37. A. L. Mack 1993. The sizes of vertebrate-dispersed fruits: a neotropical-paleotropical comparison. American Naturalist, 142: 840–856. Google Scholar

  38. S. P. Mickleburgh , A. M. Hutson , and P. A. Racey . 1992. Old World fruit bats: An action plan for their conservation. International Union for Conservation of Nature and Natural Resources, Gland, 252 pp. Google Scholar

  39. G. S. Miller Jr . 1907. The families and genera of bats. Bulletin of the United States National Museum, 57: 1–282. Google Scholar

  40. G. Neuweiler 2000. The biology of bats. Oxford University Press, Oxford, 310 pp. Google Scholar

  41. C. W. Nicolay 2001. Ecological morphology and nectar-feeding performance in flower-visiting bats. Ph.D. Thesis, Kent State University, Ohio, 268 pp. Google Scholar

  42. C. W. Nicolay , and E. R. Dumont . 2000. An experimental analysis of feeding performance in Syconycteris australis (Megachiroptera, Pteropodidae). Mammalia, 64: 155–161. Google Scholar

  43. V. E. Noble , E. M. Kowalski , and M. J. Ravosa . 2000. Orbit orientation and the function of the mammalian postorbital bar. Journal of Zoology (London), 250: 405–418. Google Scholar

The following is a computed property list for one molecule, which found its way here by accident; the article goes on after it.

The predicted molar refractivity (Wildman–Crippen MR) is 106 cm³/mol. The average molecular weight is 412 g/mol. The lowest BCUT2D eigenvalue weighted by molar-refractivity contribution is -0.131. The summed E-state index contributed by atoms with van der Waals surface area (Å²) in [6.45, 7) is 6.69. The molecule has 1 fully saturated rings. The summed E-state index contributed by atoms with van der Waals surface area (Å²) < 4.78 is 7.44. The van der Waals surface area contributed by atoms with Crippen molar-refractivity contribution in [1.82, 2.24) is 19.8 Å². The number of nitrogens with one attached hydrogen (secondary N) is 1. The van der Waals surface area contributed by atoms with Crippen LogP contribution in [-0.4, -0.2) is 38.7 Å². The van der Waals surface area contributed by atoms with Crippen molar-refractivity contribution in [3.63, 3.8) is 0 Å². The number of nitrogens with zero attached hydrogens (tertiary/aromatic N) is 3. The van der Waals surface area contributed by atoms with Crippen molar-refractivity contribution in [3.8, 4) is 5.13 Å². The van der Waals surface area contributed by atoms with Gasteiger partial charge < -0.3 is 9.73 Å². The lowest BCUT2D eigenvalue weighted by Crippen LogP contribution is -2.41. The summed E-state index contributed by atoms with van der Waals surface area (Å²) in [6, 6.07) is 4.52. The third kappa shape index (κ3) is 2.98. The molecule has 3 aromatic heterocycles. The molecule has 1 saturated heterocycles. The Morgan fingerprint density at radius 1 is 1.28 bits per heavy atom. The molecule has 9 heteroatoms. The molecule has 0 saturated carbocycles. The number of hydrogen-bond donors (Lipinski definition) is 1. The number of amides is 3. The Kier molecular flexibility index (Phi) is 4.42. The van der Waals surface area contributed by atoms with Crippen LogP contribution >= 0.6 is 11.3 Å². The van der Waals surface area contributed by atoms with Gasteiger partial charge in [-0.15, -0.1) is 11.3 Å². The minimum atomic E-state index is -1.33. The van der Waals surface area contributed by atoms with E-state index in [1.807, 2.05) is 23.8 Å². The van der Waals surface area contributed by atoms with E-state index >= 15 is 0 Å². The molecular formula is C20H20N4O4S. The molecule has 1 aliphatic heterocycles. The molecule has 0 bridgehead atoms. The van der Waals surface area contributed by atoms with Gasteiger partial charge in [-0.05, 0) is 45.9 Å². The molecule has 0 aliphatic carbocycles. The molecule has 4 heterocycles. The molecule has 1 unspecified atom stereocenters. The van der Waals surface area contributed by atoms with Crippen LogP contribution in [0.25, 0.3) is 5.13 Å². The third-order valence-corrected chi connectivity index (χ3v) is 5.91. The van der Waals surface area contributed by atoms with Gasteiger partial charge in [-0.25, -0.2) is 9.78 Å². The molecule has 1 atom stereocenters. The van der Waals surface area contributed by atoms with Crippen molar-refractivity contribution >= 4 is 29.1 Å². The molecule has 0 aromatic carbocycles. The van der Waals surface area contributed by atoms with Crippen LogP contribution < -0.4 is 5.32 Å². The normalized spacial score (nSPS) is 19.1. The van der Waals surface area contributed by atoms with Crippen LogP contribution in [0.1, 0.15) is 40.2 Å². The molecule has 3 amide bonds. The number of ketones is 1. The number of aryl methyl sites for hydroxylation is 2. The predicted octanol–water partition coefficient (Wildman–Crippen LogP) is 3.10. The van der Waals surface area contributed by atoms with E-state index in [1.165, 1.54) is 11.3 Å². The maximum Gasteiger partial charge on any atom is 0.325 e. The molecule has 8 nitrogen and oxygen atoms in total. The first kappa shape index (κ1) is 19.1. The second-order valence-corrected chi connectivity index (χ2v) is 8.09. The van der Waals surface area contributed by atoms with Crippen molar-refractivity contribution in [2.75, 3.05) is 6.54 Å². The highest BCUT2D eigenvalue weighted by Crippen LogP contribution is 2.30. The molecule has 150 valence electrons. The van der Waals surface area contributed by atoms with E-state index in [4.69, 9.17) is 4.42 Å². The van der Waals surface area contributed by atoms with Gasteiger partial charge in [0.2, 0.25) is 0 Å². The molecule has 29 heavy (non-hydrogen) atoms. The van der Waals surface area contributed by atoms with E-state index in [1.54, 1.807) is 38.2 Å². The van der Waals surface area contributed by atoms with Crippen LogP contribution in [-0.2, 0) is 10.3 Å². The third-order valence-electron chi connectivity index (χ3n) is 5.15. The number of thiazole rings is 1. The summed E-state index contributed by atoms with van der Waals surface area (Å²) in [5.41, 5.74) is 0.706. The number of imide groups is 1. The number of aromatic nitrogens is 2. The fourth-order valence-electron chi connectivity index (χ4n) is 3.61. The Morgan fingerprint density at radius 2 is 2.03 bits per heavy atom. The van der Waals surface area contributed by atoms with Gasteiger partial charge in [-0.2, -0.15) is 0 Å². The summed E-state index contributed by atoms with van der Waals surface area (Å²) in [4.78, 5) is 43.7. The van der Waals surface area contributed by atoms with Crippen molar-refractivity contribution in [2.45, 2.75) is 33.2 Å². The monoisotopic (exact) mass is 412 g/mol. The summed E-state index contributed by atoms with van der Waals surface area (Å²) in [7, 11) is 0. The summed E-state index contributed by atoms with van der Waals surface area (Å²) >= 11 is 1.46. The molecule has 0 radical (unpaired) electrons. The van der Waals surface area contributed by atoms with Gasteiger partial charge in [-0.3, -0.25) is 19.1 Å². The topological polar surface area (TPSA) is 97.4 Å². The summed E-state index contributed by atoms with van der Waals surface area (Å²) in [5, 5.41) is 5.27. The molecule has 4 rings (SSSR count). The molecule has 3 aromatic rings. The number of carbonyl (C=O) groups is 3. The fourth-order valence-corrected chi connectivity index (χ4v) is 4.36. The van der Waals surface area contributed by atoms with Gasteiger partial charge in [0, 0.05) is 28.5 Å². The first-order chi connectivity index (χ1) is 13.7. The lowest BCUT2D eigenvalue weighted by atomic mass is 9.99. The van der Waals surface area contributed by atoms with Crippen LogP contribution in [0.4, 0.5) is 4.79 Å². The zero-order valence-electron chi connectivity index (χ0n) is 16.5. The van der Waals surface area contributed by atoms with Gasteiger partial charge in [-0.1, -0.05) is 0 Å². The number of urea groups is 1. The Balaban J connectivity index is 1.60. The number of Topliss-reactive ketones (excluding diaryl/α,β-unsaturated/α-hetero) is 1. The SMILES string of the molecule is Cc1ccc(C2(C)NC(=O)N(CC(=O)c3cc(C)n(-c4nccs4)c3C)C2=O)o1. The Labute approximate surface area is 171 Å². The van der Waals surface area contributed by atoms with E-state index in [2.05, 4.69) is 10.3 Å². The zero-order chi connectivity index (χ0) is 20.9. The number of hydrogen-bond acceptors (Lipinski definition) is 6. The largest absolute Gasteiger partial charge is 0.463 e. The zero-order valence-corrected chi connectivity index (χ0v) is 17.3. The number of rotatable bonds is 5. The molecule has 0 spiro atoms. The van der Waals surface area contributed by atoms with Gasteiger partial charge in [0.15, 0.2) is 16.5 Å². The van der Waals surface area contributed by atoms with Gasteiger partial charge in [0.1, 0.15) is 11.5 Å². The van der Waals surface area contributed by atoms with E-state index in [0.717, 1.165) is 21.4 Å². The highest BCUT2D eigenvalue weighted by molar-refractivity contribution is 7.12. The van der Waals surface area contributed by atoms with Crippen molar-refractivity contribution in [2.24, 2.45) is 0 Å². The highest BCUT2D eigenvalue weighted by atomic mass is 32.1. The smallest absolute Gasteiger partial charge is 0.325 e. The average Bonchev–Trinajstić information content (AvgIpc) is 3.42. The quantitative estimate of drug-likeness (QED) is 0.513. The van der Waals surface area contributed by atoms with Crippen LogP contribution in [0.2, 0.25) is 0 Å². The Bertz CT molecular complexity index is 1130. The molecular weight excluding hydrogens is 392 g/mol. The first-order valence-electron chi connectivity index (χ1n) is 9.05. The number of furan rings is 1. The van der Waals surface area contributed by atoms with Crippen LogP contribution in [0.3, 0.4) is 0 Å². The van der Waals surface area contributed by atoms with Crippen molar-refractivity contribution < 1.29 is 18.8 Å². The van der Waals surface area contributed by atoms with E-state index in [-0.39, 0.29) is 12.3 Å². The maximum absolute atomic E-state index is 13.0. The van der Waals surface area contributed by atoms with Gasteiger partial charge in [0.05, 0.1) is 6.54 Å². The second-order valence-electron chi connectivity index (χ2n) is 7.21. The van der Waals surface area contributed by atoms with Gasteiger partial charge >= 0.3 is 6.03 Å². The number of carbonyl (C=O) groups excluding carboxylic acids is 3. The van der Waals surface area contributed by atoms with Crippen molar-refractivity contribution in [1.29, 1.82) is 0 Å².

44. R. M. Nowak 1994. Walker's bats of the world. Johns Hopkins University Press, Baltimore, 287 pp. Google Scholar

  45. S. C. Pedersen 1993. Cephalometric correlates of echolocation in the chiroptera. Journal of Morphology, 218: 85–98. Google Scholar

  46. S. C. Pedersen 1998. Morphometric analysis of the chiropteran skull with regard to mode of echolocation. Journal of Mammalogy, 79: 91–103. Google Scholar

  47. S. C. Pedersen 2003. Skull growth and the acoustical axis of the head. Pp. 174–213, in Ontogeny, functional ecology, and evolution of bats ( R. A. Adams and S. C. Pedersen , eds.). Cambridge University Press, Cambridge, 398 pp. Google Scholar

  48. C. J. Phillips 2003. A theoretical consideration of dental morphology, ontogeny, and evolution in bats. Pp. 247–274, in Ontogeny, functional ecology, and evolution of bats ( R. A. Adams and S. C. Pedersen , eds.). Cambridge University press, Cambridge, 398 pp. Google Scholar